You bring up a valid point in that unforgettable memories are at the mercy of a person's crappy memories.

I wouldn't put Vizquel in either. I think he is too borderline to be in the Hall of Fame.

Part of the whole unforgettable memory problem is are we only supposed to remember the good memories? If so, Alomar should have been a first ballot HoF, like you said. I guess that's all we are supposed to remember from Phil Taylor's point of view...and I think somewhere in there is a case to be made for PED users to be in the HoF.

Nunyer said...

Taking the sentimentality out of the equation, I think Vizquel has a very strong case compared to Ozzie. They both played and performed similarly in the post season, in a similar amount of total games. They were both top defensive shortstops. Vizquel being seemingly more reliable on the plays he got to, with Smith being slightly more error prone but with a slightly better range factor. Offensively, Vizquel was slightly better for more seasons. I just don't see Smith being a 90% first ballot lock while Vizquel being borderline based on the numbers.

If Smith is the #1 defensive shortstop ever, it's based on making highlight plays on occasion that no SS had ever made before... but his fielding percentage at SS for his career would lead me to believe that we "forgot" some errors in there as well when giving him that crown. Also, he played in the perfect era... with plenty of concrete astroturf turning infield singles into assists, turning fielder choices into double plays and generally reducing bad hops across the board. I think his "best defensive SS ever" crown is arguable. Just about all of his worse seasons for total errors and fielding percentage were in San Diego when playing on grass... Extrapolated over a career and he's a Cal Ripken or Alan Trammel with slightly better range if he is forced to stay on grass.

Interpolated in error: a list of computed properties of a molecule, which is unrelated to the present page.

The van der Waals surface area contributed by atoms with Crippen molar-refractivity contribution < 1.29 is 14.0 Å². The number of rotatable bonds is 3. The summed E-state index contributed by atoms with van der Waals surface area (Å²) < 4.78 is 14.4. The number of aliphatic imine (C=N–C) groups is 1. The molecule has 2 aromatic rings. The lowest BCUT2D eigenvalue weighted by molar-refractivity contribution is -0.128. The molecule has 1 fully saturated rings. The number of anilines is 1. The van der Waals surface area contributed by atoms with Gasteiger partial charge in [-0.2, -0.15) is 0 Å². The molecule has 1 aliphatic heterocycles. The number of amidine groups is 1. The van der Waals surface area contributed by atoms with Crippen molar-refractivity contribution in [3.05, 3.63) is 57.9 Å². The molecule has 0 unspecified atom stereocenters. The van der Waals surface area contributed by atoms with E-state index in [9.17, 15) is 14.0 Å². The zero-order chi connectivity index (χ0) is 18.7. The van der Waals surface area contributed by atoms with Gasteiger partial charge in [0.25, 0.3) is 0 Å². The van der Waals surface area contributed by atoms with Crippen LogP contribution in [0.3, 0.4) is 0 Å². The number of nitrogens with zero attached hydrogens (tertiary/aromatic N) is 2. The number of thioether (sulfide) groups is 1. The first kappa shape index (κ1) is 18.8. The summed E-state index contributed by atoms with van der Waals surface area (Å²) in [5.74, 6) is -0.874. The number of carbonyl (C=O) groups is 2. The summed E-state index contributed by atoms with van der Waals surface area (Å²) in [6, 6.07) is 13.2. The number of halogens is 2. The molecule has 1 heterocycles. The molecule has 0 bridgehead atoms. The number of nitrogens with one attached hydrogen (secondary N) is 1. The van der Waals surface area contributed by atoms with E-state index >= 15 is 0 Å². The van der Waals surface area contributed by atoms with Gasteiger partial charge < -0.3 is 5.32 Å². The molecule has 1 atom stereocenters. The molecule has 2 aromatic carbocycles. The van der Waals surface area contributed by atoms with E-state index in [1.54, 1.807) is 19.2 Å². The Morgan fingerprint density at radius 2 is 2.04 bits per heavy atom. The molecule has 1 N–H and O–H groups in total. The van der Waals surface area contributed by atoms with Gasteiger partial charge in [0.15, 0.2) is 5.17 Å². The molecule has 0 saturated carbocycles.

So, sentiment out of the picture, Vizquel deserves 75% of the vote within a year or two of eligibility if Smith is a first ballot guy with 92%. Sentiment in the picture, Smith smiled big, flipped around, spoke with no foreign accent and played in a baseball crazy town... everybody knew him and loved him... Vizquel, well... err... yea, he is coming up way short in those areas. Despite very comparable, and in many areas, superior numbers... he's borderline and probably won't sniff Cooperstown.

your favourite sun said...

I noticed too that Vizquel had a better fielding percentage but I've heard the claim several times, including from Whitey Herzog, that the turf was actually far more brutal to infielders than grass would be. You say "reducing bad hops" but others would counter "more hot and fast grounders that are far more difficult to handle." It's hard to say if the turf helped or hurt fielding numbers at first glance. Looking at Garry Templeton, the man Ozzie was traded for and an average fielder, seems to bear this out: whereas Ozzie's numbers got better in St. Louis, Garry's improved in San Diego. This could just be that they each got better with more experience about making less errors, or that their personal styles were such that their new settings were a better fit than their old ones. Ozzie's numbers are certainly better than the Cardinal shortstops before and after him but we should expect this...so I have to consider the turf advantage/disadvantage inconclusive at best, unless there's already been better analysis done on the subject.